I thank people all the time for small things. Last year, near my work place, we had a lot of contruction going on and there were crossing guards. I always said, "thank you" to the crossing guards. They always smiled and said, "you're welcome". I did this while crossing with a colleague one day and she scoffed at me. I was so surprised at her scoffing and I continued to thank the crossing guard every time, even in her presence. I also noticed that the crossing guards stopped traffic for me more than once when I was in my car. Coincidence? I think not! :yippee:
ejm
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Post by ejm »

David wrote:I've never told someone that I want them to thank me. I doubt I'll ever do that.
I too thank bus drivers, bank tellers, etc. etc. but the idea of telling someone that I expect thanks is horrifying. I would never do that because I would be embarrassed for the person not knowing that it was something that was expected and/or required. And like BLM, I can't think that the thanks gleaned from this request would be worth anything at all.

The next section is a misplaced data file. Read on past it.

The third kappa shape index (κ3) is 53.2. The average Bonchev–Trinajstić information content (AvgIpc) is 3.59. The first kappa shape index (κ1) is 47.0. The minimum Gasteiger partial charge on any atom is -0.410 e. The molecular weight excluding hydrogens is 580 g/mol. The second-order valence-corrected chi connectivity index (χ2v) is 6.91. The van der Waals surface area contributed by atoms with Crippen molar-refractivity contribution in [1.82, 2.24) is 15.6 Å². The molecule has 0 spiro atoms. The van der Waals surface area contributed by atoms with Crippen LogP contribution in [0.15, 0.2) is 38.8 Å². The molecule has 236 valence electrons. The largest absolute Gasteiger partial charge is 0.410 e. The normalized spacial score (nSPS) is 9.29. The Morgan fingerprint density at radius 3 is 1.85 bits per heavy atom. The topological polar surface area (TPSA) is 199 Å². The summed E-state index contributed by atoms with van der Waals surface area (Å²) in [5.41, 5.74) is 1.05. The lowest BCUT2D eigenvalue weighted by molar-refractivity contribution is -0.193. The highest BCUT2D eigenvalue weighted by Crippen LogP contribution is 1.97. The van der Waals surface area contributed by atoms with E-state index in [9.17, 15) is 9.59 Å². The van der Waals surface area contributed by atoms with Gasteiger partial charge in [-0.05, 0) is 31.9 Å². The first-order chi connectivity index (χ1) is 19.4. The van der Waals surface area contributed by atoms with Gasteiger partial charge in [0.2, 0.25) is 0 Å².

On the other hand, if I thought that a person should be thanking someone else, I might approach the first person and tell them privately that it might be a good idea to say thanks.
MrsBrown wrote:I [...] said, "thank you" to the crossing guards [...] while crossing with a colleague one day and she scoffed at me. I was so surprised at her scoffing and I continued to thank the crossing guard every time, even in her presence.
I find this rather disturbing that the colleague scoffed. It's no skin off our noses to take a moment to thank people - even if they are just doing their jobs.

Recently, I was jumping up and down on the side of a busy street, trying to find a chink in the southbound traffic to cross over to my bus stop and watching as the northbound bus I wanted to catch was approaching the stop. I waved frantically at the driver and was AMAZED when a south bound driver of an SUV stopped (safely) to allow me to cross the street. I smiled and waved thanks and continued to wave frantically at the northbound bus, which had almost started to pull away from the stop but reluctantly stopped to let me on. I smiled and thanked him profusely for stopping for me (no sarcasm at all) and was really surprised at his sour response.